Pet Insurance: Do You Need It?


Veterinarians can do more than ever for your pet—but as the list of treatments grows, so does the cost. Learn more about pet insurance to see if it’s right for your furry friend.

Just as health-care costs have increased for humans, so is the case for their furry companions. And veterinarians today can offer a range of treatments that were once reserved only for us two-legged creatures. So, what was once fatal to Fido is now treatable—for costs that can soar into the thousands.

One way to protect yourself—and your pet—is with pet insurance.

What is pet insurance?

Similar to your own health insurance, pet insurance plans cover your pet in the event of an accident or illness. Pet insurance policies will generally have deductibles, copays and caps on the amount that will be paid out each year.

What is covered under pet insurance?

The type of coverage provided ranges from catastrophic (covering only accidents and illnesses) to comprehensive (covering checkups, vaccinations and preventive care), depending on the plan you choose. Some policies may even cover spay and neuter services or damage your dog causes to other people or property.

What isn’t covered under pet insurance?

This again will vary depending on the type of plan you choose. In general, pre-existing conditions and hereditary issues, such as congenital liver conditions in Yorkies, are not covered. And while most pet insurance companies won’t deny insuring an older pet, the insurance cost will increase exponentially.

What does pet insurance cost?


Again, this varies, but premiums are usually less than many expect. Monthly premiums can range from $10 to $50, depending on the animal, its age, breed, and current health, and any lifestyle risk factors. (If your cat spends time outdoors, its risk of being injured is greater.) Considering that U.S. pet owners will spend an estimated $13 billion in veterinary care in 2010, the monthly premium may well be worth the cost.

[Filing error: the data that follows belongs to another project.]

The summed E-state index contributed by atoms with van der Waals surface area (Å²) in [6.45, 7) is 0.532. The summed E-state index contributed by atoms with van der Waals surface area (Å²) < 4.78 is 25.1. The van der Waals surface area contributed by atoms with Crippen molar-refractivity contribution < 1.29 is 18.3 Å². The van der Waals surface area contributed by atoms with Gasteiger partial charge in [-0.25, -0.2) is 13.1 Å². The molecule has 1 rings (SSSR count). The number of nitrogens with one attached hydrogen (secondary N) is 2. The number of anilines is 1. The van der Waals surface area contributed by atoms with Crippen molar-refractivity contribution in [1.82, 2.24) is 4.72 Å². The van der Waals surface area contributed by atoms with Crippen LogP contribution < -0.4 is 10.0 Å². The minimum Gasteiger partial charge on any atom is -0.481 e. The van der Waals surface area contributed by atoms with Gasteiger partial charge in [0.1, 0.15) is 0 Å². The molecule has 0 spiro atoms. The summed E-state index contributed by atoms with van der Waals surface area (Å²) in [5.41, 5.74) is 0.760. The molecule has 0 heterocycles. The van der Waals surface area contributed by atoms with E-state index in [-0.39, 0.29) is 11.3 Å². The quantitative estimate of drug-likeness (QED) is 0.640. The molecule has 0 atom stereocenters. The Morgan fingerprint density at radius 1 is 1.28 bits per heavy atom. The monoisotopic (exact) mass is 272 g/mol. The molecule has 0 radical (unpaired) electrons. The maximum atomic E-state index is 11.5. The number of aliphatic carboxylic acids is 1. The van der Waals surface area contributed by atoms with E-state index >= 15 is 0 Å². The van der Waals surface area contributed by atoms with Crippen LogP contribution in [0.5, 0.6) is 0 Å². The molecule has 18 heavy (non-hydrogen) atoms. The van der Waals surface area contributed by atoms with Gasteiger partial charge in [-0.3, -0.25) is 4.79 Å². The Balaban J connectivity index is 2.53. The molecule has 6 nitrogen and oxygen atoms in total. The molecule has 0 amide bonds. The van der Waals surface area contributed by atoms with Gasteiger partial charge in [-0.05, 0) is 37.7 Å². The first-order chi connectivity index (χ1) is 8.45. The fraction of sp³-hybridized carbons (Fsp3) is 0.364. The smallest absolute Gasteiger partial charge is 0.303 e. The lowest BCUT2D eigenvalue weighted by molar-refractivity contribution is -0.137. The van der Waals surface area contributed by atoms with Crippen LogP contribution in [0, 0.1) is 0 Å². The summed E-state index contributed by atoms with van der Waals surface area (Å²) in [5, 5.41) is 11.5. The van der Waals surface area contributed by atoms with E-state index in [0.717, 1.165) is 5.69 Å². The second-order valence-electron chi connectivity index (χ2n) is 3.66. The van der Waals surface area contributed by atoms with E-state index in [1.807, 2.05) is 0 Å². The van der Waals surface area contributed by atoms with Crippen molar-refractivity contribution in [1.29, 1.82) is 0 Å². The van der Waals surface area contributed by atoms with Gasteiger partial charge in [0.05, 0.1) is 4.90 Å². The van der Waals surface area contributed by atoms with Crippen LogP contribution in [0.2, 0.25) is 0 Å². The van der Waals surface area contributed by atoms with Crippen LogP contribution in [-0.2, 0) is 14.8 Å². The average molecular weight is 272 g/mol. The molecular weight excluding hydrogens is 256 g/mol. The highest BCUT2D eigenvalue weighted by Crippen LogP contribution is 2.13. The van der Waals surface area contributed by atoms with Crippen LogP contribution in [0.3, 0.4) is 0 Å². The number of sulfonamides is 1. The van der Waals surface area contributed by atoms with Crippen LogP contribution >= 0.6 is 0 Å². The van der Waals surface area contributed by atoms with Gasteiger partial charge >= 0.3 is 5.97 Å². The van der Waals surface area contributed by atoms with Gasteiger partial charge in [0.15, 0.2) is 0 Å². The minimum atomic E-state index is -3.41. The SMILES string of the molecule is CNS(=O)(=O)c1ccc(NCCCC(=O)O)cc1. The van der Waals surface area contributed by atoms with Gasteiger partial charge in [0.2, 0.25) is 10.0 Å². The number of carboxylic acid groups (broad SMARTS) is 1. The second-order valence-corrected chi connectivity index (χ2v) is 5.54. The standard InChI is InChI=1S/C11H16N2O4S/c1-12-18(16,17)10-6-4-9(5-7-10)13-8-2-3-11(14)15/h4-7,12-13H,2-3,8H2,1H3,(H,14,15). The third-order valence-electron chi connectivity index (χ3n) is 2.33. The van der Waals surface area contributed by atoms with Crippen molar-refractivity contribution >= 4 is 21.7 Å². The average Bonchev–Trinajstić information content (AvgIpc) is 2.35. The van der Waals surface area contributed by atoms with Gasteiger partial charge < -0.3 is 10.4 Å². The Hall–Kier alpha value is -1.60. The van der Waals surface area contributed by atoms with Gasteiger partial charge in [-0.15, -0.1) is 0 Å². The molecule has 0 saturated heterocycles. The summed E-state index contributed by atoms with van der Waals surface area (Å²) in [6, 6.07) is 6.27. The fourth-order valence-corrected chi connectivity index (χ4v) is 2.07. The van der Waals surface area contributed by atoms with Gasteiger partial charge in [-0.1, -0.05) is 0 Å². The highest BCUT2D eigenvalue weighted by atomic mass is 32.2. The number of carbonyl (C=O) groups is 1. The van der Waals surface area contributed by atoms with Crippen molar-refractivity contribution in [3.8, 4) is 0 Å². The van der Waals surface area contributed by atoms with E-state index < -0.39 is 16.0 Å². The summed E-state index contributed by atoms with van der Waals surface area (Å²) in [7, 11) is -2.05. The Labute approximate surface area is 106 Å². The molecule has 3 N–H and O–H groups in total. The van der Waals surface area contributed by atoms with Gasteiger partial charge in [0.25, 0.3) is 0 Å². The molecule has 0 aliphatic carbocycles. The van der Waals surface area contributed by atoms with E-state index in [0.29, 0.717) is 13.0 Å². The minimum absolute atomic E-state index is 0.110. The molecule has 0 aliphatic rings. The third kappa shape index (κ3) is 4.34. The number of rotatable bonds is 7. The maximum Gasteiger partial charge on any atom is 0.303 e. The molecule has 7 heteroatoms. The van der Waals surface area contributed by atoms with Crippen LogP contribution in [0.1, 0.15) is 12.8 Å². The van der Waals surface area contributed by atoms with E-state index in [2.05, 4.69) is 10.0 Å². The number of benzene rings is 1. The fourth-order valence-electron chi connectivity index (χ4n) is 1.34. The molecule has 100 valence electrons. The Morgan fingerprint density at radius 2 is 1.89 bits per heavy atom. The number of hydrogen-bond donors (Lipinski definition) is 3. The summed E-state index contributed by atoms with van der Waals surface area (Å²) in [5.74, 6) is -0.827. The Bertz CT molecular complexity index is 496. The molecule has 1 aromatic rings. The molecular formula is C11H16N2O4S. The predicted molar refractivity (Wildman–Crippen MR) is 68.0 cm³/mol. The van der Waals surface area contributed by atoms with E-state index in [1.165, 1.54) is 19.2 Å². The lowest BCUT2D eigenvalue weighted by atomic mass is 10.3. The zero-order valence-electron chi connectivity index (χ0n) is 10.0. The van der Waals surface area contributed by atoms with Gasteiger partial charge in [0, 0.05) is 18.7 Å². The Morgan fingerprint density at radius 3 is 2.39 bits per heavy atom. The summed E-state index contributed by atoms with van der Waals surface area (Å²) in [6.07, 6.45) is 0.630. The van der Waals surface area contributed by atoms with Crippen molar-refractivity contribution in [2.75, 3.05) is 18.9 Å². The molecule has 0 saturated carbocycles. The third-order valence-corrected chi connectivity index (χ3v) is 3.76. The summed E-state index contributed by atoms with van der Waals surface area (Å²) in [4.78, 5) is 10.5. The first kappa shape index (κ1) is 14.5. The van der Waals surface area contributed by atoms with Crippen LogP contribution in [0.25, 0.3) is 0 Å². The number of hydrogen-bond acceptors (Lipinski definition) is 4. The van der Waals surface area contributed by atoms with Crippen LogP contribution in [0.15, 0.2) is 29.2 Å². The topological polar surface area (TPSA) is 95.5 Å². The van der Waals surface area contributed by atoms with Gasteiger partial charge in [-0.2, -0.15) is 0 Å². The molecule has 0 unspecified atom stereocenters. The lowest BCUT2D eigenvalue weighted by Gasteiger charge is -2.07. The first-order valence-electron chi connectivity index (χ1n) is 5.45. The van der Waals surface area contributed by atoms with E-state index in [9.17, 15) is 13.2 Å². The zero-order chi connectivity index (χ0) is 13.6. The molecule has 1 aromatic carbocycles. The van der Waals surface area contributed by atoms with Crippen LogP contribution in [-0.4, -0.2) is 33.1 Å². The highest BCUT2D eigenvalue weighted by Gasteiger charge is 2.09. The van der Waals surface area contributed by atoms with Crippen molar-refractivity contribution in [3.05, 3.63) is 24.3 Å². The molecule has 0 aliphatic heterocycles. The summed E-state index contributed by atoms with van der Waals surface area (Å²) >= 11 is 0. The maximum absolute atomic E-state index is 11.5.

When reviewing a policy, be sure to look at the overall cost and coverage, not just the monthly premiums. A plan with a low monthly premium may have higher deductibles. And an inexpensive plan that doesn’t provide the coverage your pet needs is virtually worthless.

A few tips when purchasing pet insurance…

  • Estimate what you will spend each year in veterinary costs. Based on past expenses—and considering your pet’s hereditary disposition (pedigree animals are more prone to hereditary conditions), lifestyle risk factor, age and health—estimate the veterinary services and costs you might expect over the next five years. Choose a policy that fits those needs.
  • Shop around. Look at the overall cost—including premiums, deductible and annual limits—of each policy you are considering.
  • Check with your employer. Many employers now offer pet insurance as an option.
  • Make sure the insurer is reputable. Check with your state regulator to make sure the pet insurance company is registered, and determine the company’s financial strength through A.M. Best. (Look for a rating of B+ or better.)
  • Read the fine print. Take a look at the policy’s conditions and exclusions. Find out if you can choose your own veterinarian and if any waiting periods apply. Check if your premiums will increase as your pet ages.


While you can’t predict your pet’s health, you can predict how you’ll react if faced with the decision to choose between your wallet or your pet. If you would do anything to save your pet, pet insurance may be the right choice for you.

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Source: MSN Money, Parade, Albany Times Union, Good Housekeeping,
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